SACRAMENTO (CN) - California's rebounding economy led Gov. Jerry Brown to propose a record $113.3 billion general fund budget Friday, and promise a compromise with the University of California after denying its request for more money.
The 2015-16 proposal includes $44.5 billion in special funding and $4.9 billion from bonds. The $164.7 billion total budget is the largest ever proposed, a $9 billion increase from last year.
"The budget is carefully balanced and builds for the future," Brown said. "California is in a very solid position."
Not included in the proposal was an additional $120 million for higher education, which the University of California wanted. Instead, a special committee formed by the Governor's Office and the UC Regents will be tasked with reducing the UC cost structure.
"We're going to look at the disciplinary structure and the whole gamut to find compromise," Brown said. "Savings can be had."
The UC system did receive an increase in spending, contingent upon a freeze of tuition rates, said state Finance Director Michael Cohen.
The budget proposes total funding for higher education of $28.7 billion, an increase of $1.2 billion from last year.
Public education receives a $2.5 billion increase, backed by Proposition 98 funds. The proposal reflects a $2,600 increase per student compared to 2011-12, and a total of $50 billion toward K-12 education.
The greatest consensus for spending was education, with low-income students largely benefiting from the increase and the Proposition 98 allocations.
Medi-Cal will account for two-thirds of overall health and human services spending, due to the increased number of applicants after the federal healthcare reform act.
"Healthcare extra spending has been tremendous," Brown said of the estimated 12 million Medi-Cal users, up from 7.9 million in 2013.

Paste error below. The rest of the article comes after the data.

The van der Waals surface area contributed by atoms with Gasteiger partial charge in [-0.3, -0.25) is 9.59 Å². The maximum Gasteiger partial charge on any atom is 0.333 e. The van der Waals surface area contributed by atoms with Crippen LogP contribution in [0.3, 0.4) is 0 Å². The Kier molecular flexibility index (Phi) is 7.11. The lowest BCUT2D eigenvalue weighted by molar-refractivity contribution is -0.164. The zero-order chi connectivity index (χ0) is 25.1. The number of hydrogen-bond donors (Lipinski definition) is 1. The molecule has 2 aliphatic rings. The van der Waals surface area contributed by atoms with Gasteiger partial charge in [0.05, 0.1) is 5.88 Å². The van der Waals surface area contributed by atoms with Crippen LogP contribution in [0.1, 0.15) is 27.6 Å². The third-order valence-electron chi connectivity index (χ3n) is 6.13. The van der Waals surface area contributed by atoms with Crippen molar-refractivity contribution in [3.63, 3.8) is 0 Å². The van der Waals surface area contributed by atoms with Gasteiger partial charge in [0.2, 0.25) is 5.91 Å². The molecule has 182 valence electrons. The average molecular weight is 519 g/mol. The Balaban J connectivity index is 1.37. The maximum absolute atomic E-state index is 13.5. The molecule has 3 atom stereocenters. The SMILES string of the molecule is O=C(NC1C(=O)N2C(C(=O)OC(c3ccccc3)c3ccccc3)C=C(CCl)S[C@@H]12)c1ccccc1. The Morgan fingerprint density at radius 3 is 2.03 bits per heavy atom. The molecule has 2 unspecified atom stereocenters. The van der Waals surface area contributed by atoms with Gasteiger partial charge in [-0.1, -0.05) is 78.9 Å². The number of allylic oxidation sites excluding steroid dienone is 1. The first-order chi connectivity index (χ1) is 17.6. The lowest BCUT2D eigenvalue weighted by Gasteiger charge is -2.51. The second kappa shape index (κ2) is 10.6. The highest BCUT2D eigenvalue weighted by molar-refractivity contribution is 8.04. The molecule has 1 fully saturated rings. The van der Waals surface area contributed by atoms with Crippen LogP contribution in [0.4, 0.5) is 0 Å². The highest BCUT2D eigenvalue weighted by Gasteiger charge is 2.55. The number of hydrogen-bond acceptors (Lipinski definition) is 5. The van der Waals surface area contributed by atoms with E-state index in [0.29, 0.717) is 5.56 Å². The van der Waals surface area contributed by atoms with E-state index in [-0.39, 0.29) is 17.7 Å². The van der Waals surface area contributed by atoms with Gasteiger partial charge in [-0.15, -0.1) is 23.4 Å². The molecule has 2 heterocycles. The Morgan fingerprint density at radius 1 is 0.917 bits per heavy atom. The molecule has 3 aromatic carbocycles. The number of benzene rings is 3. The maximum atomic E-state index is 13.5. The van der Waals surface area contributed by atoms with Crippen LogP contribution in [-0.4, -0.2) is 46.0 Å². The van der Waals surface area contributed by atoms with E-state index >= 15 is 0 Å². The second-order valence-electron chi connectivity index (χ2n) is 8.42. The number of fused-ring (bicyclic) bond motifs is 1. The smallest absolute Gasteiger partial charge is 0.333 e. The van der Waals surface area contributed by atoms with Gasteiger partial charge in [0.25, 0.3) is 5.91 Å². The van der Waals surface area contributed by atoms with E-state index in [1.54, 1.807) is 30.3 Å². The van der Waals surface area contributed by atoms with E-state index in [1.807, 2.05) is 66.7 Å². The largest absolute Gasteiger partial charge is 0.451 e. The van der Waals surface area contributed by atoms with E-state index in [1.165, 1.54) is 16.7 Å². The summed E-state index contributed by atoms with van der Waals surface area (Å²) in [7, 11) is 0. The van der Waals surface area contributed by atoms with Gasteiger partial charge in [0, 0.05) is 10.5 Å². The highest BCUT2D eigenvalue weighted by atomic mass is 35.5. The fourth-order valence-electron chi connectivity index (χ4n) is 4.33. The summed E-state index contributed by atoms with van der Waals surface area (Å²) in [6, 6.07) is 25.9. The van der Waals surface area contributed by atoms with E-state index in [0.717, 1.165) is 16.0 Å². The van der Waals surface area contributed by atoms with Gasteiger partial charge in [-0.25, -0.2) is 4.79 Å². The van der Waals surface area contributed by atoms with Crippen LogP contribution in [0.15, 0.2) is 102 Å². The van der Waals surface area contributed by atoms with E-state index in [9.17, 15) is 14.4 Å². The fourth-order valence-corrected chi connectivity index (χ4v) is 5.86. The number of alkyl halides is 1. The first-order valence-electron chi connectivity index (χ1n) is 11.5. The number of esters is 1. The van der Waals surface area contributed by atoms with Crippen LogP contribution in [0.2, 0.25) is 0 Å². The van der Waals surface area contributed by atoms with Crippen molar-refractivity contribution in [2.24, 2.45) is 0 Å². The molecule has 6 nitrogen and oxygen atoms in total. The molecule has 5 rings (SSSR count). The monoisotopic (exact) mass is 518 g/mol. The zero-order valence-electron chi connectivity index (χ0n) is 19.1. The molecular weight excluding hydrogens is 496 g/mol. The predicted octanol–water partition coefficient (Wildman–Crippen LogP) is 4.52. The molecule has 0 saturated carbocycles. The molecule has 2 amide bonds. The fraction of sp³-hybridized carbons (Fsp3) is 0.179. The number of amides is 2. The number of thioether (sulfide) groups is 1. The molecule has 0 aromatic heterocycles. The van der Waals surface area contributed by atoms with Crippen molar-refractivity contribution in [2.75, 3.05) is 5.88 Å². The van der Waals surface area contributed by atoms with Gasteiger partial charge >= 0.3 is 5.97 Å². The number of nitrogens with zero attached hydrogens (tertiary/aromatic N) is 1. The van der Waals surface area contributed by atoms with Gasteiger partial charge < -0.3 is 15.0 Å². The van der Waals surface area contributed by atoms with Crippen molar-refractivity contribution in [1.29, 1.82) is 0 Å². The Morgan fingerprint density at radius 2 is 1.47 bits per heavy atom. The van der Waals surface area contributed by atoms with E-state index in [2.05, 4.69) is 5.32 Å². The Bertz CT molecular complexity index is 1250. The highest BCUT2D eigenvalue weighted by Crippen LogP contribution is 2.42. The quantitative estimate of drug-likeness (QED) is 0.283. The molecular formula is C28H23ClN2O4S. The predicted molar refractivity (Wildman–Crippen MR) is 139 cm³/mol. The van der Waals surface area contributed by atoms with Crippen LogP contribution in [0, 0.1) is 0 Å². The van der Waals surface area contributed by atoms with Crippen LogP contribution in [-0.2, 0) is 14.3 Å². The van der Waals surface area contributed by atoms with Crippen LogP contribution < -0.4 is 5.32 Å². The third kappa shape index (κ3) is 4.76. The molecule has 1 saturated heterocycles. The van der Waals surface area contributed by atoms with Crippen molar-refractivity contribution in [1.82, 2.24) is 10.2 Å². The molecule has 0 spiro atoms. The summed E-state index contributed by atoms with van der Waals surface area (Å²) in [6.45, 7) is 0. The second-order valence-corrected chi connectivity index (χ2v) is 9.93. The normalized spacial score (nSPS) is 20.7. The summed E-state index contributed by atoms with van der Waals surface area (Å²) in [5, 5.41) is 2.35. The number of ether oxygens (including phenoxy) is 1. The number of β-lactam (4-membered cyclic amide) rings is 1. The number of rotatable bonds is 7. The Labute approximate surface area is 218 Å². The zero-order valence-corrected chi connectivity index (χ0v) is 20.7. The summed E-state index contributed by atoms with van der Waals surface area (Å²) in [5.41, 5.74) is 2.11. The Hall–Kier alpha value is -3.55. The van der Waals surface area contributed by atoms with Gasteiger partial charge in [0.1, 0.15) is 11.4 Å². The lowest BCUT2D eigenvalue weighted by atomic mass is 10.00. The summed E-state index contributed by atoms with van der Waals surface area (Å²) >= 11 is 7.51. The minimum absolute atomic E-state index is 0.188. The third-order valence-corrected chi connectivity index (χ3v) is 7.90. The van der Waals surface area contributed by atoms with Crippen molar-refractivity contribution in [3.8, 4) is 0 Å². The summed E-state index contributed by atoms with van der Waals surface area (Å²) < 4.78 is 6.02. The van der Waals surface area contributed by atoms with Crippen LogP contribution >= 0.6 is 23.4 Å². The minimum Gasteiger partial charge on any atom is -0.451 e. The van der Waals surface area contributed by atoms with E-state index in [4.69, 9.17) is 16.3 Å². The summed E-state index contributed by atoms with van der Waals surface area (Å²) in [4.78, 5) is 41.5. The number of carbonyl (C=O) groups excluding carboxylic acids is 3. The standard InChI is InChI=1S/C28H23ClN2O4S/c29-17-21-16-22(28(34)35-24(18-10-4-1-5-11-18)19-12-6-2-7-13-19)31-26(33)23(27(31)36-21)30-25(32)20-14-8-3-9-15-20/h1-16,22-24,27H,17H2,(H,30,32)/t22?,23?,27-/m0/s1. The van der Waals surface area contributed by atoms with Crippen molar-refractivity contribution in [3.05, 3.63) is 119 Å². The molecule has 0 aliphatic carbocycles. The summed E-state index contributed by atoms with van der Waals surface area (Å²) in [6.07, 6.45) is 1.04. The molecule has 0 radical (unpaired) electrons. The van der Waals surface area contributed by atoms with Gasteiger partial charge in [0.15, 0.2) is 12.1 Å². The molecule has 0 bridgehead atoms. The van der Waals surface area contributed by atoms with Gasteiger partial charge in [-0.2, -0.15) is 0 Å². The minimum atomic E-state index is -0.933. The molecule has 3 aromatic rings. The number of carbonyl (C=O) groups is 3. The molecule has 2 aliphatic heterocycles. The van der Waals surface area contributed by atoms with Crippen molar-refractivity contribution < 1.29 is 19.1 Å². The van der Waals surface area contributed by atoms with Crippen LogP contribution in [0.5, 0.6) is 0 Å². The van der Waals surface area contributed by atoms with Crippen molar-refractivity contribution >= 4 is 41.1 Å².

Asked no extra funds for Medi-Cal coverage for undocumented immigrants, Brown said he would wait for President Obama to act on the controversial issue.
Brown's budget contributes $1.9 billion toward retiree health care. The governor said he hopes to eliminate unfunded liability by 2045. Brown dismissed any possibility of using Proposition 2, or the rainy day fund, toward the unfunded liability.
"No, we're going to keep Prop. 2 for the next recession," Brown said. "I want to build up the rainy day fund, use it sparingly."
The budget directs $2.9 billion to the rainy day fund. It will repay the remaining $1 billion in deferrals to schools and community colleges, and makes the last payment on the $15 billion in Economic Recovery Bonds borrowed to cover budget deficits from as far back as 2002.
Brown did not comment specifically on climate change but his proposal calls for $1 billion for low-carbon transportation, sustainable communities, energy efficiency, urban forests and the high-speed rail project.
Recent history has shown that small surpluses have turned quickly into large deficits, Brown said while presenting a graph of recent California budgets.
"The budget is precariously balanced; we have to work in a way that's sustainable for the future," the governor said.
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